A Penitent Blogger

Mindful of my imperfections, seeking to know Truth more deeply and to live Love more fully.

Quid sum miser tunc dicturus? Quem patronum rogaturus? Cum vix iustus sit securus?
Recordare, Iesu pie, Quod sum causa tuae viae: Ne me perdas illa die...

Monday, March 19, 2007

Hoping against hope

During the past week or so, two very well-known people, who brought good feelings to many, each took their own lives: one a comedian, the other a singer.

Each in their own way had lost hope of healing their personal pain.

Only God knows what was in the mind of these individuals and so only God can judge their souls, even as we and their loved ones are left with the aftermath of the terrible objective evil of suicide.

We pray for God's mercy on the dead and their loved ones and we also pray for all who feel the loss of hope.

There are many today who have trouble finding hope: some are unemployed, some have been diagnosed with a serious illness, some feel they have complicated their lives beyond repair.

Even people of faith may sometimes feel a loss of hope: sometimes a loss of hope in their personal lives, perhaps with some of the problems just mentioned, and sometimes a loss of hope in a world in which cultures and even governments seek to indoctrinate children in immorality and some seek to punish the teaching of truth.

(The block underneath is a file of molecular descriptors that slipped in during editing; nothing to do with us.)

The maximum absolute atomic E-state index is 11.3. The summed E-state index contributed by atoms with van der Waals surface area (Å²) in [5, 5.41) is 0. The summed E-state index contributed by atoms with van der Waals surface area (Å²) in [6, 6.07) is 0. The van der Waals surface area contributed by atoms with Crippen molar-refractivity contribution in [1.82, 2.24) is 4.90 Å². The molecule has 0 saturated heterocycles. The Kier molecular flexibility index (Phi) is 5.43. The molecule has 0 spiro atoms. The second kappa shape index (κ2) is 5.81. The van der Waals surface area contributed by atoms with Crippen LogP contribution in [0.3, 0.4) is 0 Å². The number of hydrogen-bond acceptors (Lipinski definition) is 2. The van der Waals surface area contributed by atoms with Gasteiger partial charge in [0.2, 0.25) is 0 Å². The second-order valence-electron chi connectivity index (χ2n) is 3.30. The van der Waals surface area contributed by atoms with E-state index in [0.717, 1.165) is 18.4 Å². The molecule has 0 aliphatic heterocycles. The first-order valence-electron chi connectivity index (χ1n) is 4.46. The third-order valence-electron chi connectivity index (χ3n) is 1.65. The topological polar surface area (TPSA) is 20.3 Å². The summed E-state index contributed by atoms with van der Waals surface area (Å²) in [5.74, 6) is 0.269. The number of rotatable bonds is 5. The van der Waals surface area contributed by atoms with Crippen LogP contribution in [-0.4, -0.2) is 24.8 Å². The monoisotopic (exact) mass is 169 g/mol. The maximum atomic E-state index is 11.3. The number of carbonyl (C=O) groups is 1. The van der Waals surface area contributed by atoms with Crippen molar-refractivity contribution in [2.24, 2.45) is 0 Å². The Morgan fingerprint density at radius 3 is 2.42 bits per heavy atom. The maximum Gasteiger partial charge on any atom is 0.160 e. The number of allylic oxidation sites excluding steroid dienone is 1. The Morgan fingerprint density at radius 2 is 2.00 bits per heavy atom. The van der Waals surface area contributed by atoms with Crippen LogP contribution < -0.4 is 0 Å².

As an example of someone who hoped beyond hope, today’s second reading (from Romans 4) gives us Abraham.

He is our father in the sight of God,
in whom he believed,
who gives life to the dead
and calls into being
what does not exist.

He believed,
hoping against hope,
that he would become "the father of many nations,"
according to what was said,
"Thus shall your descendants be."

He did not weaken in faith
when he considered
his own body as (already) dead
(for he was almost a hundred years old)
and the dead womb of Sarah.

He did not doubt God's promise in unbelief;
rather, he was empowered by faith
and gave glory to God
and was fully convinced
that what he had promised
he was also able to do.

That is why "it was credited to him
as righteousness."

Obviously it is good to do things that are good and even better to persevere in doing them and better still to persevere against external opposition, but often the greatest value comes when one perseveres in hope and righteousness against the internal opposition of "rational" analysis and emotional despair.

Thus did Abraham persevere, so did many of the greatest saints throughout history, and so do many people around the world today by the grace of God.

May we always continue to walk forward through this world in faith and in hope, trusting in the never-failing love of our Eternal Father and our Lord Jesus Christ.